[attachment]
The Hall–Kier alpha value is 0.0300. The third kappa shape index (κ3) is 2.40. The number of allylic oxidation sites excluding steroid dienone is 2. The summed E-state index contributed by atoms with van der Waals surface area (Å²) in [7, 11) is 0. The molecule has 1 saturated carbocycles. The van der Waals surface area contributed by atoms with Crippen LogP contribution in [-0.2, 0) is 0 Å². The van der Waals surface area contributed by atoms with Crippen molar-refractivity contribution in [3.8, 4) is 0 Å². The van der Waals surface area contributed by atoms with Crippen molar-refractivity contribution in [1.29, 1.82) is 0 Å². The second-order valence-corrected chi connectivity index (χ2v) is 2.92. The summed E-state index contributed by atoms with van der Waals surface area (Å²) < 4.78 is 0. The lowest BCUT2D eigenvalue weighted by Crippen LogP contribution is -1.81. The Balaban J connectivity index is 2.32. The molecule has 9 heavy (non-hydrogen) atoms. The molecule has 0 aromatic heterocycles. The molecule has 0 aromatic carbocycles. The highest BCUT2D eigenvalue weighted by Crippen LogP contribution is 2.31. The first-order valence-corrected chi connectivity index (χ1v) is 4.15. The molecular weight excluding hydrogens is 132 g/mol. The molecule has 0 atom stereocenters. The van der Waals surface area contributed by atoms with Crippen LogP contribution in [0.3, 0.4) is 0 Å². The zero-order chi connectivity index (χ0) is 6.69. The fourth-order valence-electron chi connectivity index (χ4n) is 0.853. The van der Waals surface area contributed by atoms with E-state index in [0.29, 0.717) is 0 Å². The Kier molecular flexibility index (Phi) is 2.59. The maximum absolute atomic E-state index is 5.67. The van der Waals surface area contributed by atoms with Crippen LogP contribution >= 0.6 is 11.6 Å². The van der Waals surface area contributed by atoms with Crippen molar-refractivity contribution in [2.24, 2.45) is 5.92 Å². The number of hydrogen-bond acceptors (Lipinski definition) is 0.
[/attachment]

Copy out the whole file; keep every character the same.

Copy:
The Hall–Kier alpha value is 0.0300. The third kappa shape index (κ3) is 2.40. The number of allylic oxidation sites excluding steroid dienone is 2. The summed E-state index contributed by atoms with van der Waals surface area (Å²) in [7, 11) is 0. The molecule has 1 saturated carbocycles. The van der Waals surface area contributed by atoms with Crippen LogP contribution in [-0.2, 0) is 0 Å². The van der Waals surface area contributed by atoms with Crippen molar-refractivity contribution in [3.8, 4) is 0 Å². The van der Waals surface area contributed by atoms with Crippen molar-refractivity contribution in [1.29, 1.82) is 0 Å². The second-order valence-corrected chi connectivity index (χ2v) is 2.92. The summed E-state index contributed by atoms with van der Waals surface area (Å²) < 4.78 is 0. The lowest BCUT2D eigenvalue weighted by Crippen LogP contribution is -1.81. The Balaban J connectivity index is 2.32. The molecule has 9 heavy (non-hydrogen) atoms. The molecule has 0 aromatic heterocycles. The molecule has 0 aromatic carbocycles. The highest BCUT2D eigenvalue weighted by Crippen LogP contribution is 2.31. The first-order valence-corrected chi connectivity index (χ1v) is 4.15. The molecular weight excluding hydrogens is 132 g/mol. The molecule has 0 atom stereocenters. The van der Waals surface area contributed by atoms with Crippen LogP contribution in [0.3, 0.4) is 0 Å². The zero-order chi connectivity index (χ0) is 6.69. The fourth-order valence-electron chi connectivity index (χ4n) is 0.853. The van der Waals surface area contributed by atoms with E-state index in [0.29, 0.717) is 0 Å². The Kier molecular flexibility index (Phi) is 2.59. The maximum absolute atomic E-state index is 5.67. The van der Waals surface area contributed by atoms with Crippen LogP contribution >= 0.6 is 11.6 Å². The van der Waals surface area contributed by atoms with Crippen molar-refractivity contribution in [2.24, 2.45) is 5.92 Å². The number of hydrogen-bond acceptors (Lipinski definition) is 0.